ADB’s support during the year included $2.1 billion through the bank’s Building Resilience with Active Countercyclical Expenditures (BRACE) programs. This helped Pakistan navigate the economic impacts of the Russian invasion of Ukraine and extreme flooding, and provided a buffer to shore up government budgets in the Kyrgyz Republic, Tajikistan, and Uzbekistan.
In the wake of devastating floods in Pakistan, resulting in recovery and reconstruction needs estimated at $16.3 billion, the ADB worked swiftly to provide immediate support for the victims. It disbursed a $3 million grant under the Asia Pacific Disaster Response Fund in September and ensured supply of emergency food supplies, tents, and other relief items.
The bank followed that emergency support by committing a further $449 million for direct and comprehensive flood support. Comprising a loan, technical assistance, and repurposed financing, the package covers reconstruction of 485 kilometres of vital roads and around 30 bridges. It is also helped restore and upgrade irrigation and drainage structures and strengthened flood risk management.
In October, the ADB provided Pakistan with $1.5 billion, along with $500 million in co-financing, through the Building Resilience with Active Countercyclical Expenditures Programme. This support is helping the government counter rising food prices and strengthen food security, shore up employment, and enhance social protection for the poor and vulnerable people, many of whom were directly affected by floods.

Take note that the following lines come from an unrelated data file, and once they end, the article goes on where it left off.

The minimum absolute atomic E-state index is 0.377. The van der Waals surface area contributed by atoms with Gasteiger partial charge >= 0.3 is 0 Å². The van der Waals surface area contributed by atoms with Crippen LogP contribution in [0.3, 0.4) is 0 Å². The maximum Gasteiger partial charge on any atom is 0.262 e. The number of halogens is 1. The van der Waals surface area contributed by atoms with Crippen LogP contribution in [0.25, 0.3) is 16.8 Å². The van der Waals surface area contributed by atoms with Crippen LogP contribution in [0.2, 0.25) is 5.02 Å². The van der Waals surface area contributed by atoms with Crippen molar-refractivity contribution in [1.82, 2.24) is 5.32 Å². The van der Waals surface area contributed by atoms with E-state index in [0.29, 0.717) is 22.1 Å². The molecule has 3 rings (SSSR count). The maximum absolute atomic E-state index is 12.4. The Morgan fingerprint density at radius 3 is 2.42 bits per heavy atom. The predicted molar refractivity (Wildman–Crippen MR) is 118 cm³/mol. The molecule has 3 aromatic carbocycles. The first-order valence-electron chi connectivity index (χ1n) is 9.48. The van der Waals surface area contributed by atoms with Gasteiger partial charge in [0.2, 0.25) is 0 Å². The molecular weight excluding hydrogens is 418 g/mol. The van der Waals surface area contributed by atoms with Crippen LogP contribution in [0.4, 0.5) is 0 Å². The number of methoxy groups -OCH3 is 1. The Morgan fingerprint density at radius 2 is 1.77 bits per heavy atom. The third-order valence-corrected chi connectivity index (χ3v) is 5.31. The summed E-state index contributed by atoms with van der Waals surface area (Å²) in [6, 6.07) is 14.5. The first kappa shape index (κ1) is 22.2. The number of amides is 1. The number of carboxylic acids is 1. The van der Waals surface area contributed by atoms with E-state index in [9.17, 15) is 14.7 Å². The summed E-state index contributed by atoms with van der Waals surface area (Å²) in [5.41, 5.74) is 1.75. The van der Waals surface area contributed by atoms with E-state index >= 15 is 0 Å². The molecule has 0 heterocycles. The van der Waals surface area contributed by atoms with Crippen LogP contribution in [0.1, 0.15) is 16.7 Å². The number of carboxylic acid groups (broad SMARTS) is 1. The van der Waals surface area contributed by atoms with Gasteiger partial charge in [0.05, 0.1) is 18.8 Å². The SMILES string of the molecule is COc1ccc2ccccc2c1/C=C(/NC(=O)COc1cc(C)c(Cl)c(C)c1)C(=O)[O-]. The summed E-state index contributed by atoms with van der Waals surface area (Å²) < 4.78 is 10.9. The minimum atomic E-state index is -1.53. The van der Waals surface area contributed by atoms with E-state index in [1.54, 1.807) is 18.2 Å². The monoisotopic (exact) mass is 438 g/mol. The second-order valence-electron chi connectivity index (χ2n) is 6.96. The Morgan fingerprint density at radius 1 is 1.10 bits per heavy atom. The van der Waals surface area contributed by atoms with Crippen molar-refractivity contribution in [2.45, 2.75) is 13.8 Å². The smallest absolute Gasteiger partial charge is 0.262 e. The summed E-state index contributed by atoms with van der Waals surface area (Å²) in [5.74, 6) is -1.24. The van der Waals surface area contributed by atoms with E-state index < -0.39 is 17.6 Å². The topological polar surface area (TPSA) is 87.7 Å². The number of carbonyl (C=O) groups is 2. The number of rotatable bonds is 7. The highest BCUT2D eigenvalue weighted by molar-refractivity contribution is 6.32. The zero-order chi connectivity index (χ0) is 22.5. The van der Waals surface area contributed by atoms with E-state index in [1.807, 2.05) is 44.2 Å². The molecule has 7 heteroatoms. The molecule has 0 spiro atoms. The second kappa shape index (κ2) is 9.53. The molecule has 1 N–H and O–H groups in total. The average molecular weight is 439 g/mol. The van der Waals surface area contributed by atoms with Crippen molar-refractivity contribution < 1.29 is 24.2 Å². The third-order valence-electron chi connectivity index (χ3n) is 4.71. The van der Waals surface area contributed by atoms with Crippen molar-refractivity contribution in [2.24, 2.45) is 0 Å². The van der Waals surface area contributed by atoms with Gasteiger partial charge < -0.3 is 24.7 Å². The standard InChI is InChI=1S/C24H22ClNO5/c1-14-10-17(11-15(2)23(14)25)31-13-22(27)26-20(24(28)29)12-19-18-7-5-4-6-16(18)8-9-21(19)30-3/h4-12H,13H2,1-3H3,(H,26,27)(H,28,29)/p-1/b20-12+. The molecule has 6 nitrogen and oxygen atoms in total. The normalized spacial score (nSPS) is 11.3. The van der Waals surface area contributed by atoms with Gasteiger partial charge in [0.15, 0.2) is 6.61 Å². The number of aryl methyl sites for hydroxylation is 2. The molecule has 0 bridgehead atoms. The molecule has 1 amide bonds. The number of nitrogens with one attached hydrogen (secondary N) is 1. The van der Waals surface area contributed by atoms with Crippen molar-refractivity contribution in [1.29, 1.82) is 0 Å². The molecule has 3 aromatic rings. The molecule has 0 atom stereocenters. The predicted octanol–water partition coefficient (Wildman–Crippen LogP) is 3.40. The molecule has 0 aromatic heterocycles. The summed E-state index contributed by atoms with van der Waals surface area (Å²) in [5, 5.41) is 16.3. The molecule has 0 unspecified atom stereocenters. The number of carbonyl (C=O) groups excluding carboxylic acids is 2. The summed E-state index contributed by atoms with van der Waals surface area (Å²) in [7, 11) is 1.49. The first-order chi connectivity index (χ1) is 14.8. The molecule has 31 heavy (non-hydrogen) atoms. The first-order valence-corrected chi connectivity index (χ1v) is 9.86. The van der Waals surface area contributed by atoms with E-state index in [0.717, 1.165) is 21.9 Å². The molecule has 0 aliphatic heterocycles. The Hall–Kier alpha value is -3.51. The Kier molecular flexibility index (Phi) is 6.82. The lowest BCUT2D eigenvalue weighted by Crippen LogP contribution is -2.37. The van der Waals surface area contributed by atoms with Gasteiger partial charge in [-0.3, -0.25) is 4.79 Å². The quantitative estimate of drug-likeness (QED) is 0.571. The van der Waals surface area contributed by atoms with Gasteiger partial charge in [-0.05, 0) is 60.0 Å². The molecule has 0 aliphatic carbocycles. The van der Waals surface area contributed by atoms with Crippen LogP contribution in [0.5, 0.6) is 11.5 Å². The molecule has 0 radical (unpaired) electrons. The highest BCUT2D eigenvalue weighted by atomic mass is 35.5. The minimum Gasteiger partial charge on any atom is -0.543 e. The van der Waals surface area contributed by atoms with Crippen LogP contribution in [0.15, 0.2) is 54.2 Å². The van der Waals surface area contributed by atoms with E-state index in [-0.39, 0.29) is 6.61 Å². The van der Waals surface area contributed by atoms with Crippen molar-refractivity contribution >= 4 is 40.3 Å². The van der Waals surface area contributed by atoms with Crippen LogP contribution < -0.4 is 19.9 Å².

Meanwhile, to improve health outcomes for Pakistani women, the ADB committed a $100 million loan for upgrading secondary hospitals in Khyber-Pakhtunkhwa, a province that suffers from a high infant mortality rate and maternal mortality ratio.
Among other objectives, the project would help modernise infrastructure for women’s health and provide more medical equipment for obstetrics departments. It also aims to ensure that at least 40pc of doctors working at secondary healthcare facilities are women. In addition, the ADB investment supports training for healthcare staff on gender-based violence and gender-oriented clinical protocols. It is expected to benefit an estimated 38 million people.
In Pakistan, the ADB signed a $300 million loan to further develop capital markets, promote private investment, and help mobilise domestic resources. The loan supports policy actions to strengthen market stability and attract investor capital, including structural reforms within the Securities and Exchange Commission of Pakistan. By making Pakistan’s capital markets more robust and strengthening government debt management, the programme helped underpin the financing of sustainable growth.
Throughout 2022, the ADB continued to help financial institutions further embrace opportunities in both green finance and women’s entrepreneurship. The bank funded research on the constraints of Pakistan’s financial institutions to lend to women for green purposes, and piloted a programme in Papua New Guinea to identify solutions that enable women lacking credit history to borrow.